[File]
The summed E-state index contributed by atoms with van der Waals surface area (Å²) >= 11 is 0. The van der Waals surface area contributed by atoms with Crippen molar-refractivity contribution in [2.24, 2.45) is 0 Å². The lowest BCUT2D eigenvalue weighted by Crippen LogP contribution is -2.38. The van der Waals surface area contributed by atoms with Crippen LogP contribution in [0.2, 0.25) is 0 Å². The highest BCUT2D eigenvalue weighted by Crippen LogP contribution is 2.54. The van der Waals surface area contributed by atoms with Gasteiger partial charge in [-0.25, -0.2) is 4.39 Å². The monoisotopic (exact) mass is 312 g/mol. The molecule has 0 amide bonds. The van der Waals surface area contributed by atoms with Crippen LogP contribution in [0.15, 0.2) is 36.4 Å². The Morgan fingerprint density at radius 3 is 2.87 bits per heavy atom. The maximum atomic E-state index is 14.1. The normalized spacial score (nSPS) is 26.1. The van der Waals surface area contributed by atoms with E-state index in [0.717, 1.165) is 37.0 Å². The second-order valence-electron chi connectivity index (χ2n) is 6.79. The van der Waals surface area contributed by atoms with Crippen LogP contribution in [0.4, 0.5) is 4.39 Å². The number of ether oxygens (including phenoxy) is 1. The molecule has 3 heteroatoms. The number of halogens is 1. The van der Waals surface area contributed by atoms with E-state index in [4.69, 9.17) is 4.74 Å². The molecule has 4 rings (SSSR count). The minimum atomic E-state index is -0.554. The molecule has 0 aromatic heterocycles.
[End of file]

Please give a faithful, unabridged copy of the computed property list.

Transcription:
The summed E-state index contributed by atoms with van der Waals surface area (Å²) >= 11 is 0. The van der Waals surface area contributed by atoms with Crippen molar-refractivity contribution in [2.24, 2.45) is 0 Å². The lowest BCUT2D eigenvalue weighted by Crippen LogP contribution is -2.38. The van der Waals surface area contributed by atoms with Crippen LogP contribution in [0.2, 0.25) is 0 Å². The highest BCUT2D eigenvalue weighted by Crippen LogP contribution is 2.54. The van der Waals surface area contributed by atoms with Gasteiger partial charge in [-0.25, -0.2) is 4.39 Å². The monoisotopic (exact) mass is 312 g/mol. The molecule has 0 amide bonds. The van der Waals surface area contributed by atoms with Crippen LogP contribution in [0.15, 0.2) is 36.4 Å². The Morgan fingerprint density at radius 3 is 2.87 bits per heavy atom. The maximum atomic E-state index is 14.1. The normalized spacial score (nSPS) is 26.1. The van der Waals surface area contributed by atoms with E-state index in [0.717, 1.165) is 37.0 Å². The second-order valence-electron chi connectivity index (χ2n) is 6.79. The van der Waals surface area contributed by atoms with Crippen LogP contribution in [0.4, 0.5) is 4.39 Å². The number of ether oxygens (including phenoxy) is 1. The molecule has 3 heteroatoms. The number of halogens is 1. The van der Waals surface area contributed by atoms with E-state index in [4.69, 9.17) is 4.74 Å². The molecule has 4 rings (SSSR count). The minimum atomic E-state index is -0.554. The molecule has 0 aromatic heterocycles.